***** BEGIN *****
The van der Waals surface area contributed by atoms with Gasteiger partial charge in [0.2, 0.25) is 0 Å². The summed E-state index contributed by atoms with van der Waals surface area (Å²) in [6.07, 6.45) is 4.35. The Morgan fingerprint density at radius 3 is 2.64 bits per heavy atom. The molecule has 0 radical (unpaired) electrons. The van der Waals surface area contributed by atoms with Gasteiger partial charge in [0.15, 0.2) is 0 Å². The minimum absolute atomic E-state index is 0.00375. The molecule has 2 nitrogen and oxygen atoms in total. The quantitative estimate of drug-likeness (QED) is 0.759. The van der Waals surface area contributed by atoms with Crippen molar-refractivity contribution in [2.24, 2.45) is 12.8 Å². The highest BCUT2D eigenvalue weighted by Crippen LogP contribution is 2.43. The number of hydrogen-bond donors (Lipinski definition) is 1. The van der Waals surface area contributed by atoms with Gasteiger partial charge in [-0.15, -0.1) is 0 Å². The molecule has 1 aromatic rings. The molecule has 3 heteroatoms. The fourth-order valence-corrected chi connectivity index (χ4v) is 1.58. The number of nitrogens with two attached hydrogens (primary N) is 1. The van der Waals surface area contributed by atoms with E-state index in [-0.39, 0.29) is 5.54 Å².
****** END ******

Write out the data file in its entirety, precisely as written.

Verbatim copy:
The van der Waals surface area contributed by atoms with Gasteiger partial charge in [0.2, 0.25) is 0 Å². The summed E-state index contributed by atoms with van der Waals surface area (Å²) in [6.07, 6.45) is 4.35. The Morgan fingerprint density at radius 3 is 2.64 bits per heavy atom. The molecule has 0 radical (unpaired) electrons. The van der Waals surface area contributed by atoms with Gasteiger partial charge in [0.15, 0.2) is 0 Å². The minimum absolute atomic E-state index is 0.00375. The molecule has 2 nitrogen and oxygen atoms in total. The quantitative estimate of drug-likeness (QED) is 0.759. The van der Waals surface area contributed by atoms with Crippen molar-refractivity contribution in [2.24, 2.45) is 12.8 Å². The highest BCUT2D eigenvalue weighted by Crippen LogP contribution is 2.43. The number of hydrogen-bond donors (Lipinski definition) is 1. The van der Waals surface area contributed by atoms with Gasteiger partial charge in [-0.15, -0.1) is 0 Å². The molecule has 1 aromatic rings. The molecule has 3 heteroatoms. The fourth-order valence-corrected chi connectivity index (χ4v) is 1.58. The number of nitrogens with two attached hydrogens (primary N) is 1. The van der Waals surface area contributed by atoms with E-state index in [-0.39, 0.29) is 5.54 Å².